Star Theatre in Berkeley Springs set to reopen following renovations
The Star Theatre has received a facelift and is ready for its close up.
For 91 years, the Star Theatre has been the heart of downtown Berkeley Springs, W.Va. Jeanne Mozier and her husband, Jack Soronen, were the stewards of this piece of Berkeley Springs history from 1977 until they handed over the reigns to new owners Sean and Jackie Forney in April.
Mozier said the physical demands of running the theater were wearing on the couple after 42 years.
“It’s interesting that Sean is the same age I was when we bought and reopened the theater originally. We had a plan B to hire folks to do the work if we couldn’t find the right buyer, but fortunately the right buyer appeared. I told the Star, this was its future so it needed to find the right owner to carry on. And it did,” Mozier said.
Jackie Forney said she and her husband bought the Star because they envisioned a family-fun business where their girls could grow up learning the value of work.
“Also Sean and I both grew up coming to this theater and have always known it to be a huge hit of the town,” Jackie said.
The couple waited four months before deciding they were ready to put their stylistic mark on the theater. Two weeks ago, the couple closed the downtown theater to allow construction crews - guided by Allen Omps - time to work on everything from new wiring and HVAC systems to remodeling bathrooms and the concession area. The exterior of the century-old structure had its brick repointed, new white mortar applied and the iconic marquee repainted.
The grand reopening is set for Friday, Aug. 16, with a ribbon cutting by the Berkeley Springs Chamber of Commerce at 5 p.m. followed by a free open house from 5 to 7 p.m. The regular movie will then be shown with doors opening at 7:30 p.m. The movie chosen for the grand reopening is “The Lion King.”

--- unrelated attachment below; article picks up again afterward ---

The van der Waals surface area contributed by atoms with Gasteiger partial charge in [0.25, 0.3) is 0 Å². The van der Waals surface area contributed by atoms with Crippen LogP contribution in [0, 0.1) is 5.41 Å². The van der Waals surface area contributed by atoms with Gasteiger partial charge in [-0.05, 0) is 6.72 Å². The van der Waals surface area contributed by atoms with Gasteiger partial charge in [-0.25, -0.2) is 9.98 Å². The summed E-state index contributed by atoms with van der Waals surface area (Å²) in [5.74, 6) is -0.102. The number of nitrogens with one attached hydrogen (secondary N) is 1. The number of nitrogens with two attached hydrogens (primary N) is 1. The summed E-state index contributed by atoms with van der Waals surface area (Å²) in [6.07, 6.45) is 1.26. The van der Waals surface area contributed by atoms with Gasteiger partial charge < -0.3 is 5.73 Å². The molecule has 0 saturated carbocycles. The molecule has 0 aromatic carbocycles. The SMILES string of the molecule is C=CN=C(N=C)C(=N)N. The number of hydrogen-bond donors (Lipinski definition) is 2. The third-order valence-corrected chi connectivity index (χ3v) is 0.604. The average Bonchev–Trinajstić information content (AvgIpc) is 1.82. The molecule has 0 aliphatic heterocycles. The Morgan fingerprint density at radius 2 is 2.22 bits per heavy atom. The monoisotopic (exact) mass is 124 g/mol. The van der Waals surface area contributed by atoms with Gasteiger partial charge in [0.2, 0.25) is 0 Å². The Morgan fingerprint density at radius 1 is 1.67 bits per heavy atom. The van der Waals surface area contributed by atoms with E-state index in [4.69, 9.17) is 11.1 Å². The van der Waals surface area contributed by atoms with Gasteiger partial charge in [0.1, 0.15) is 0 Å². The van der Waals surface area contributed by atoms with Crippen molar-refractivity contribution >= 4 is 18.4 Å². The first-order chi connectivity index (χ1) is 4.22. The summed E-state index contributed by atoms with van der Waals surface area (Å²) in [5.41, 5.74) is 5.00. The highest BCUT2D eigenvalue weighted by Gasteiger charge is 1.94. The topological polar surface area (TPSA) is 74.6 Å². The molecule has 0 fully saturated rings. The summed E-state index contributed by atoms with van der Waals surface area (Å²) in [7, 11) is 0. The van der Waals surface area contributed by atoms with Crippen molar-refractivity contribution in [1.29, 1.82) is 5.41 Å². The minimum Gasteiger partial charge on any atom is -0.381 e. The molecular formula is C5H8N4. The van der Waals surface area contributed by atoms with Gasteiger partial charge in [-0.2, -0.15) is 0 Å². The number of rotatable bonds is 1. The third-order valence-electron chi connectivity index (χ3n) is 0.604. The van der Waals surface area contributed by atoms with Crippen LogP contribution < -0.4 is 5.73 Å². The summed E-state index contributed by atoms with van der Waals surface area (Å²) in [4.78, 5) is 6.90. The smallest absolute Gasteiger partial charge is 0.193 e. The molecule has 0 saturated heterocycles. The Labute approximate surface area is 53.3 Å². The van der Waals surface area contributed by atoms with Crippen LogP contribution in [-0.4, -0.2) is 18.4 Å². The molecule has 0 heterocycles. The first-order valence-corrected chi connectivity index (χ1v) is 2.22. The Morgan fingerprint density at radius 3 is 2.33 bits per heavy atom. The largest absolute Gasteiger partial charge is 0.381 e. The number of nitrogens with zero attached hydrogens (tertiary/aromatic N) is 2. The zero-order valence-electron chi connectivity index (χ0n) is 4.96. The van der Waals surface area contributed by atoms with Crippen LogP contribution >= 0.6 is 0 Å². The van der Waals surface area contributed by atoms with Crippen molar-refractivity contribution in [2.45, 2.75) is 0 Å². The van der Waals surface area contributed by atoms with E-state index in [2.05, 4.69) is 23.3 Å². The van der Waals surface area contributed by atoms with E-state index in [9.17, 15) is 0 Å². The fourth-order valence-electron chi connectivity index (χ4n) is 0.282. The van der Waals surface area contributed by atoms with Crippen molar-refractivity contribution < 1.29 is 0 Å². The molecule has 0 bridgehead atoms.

When crowds arrive for the grand reopening, the most dazzling change will be the entry foyer.
“We wanted to recreate the feeling of the 1930s when movie audiences dressed in their best suits, dresses and fedoras to go to the cinema,” Sean Forney said.
When guests enter, they may notice the gleaming white area with a night-sky ceiling covered in sparkling star lights. One of the showcase pieces is the original ticket window now visible on the North wall. It is for display only and not to be used. That honor remains with the antique cash register that has a top price of $9.99 and has been in use at the Star since its initial grand opening in 1977.
A special find was the slatted wood ceiling in the foyer, which has not been seen since the 1949 remodeling by the Alpine theater chain which closed what was originally an open foyer. Sean said he is most proud of uncovering another original architectural feature while transforming the 1916 car storage garage to a movie theater in 1928. The archway pattern marks the entry into the theater’s auditorium and was also covered in the late 1940s. The original trim has been retained.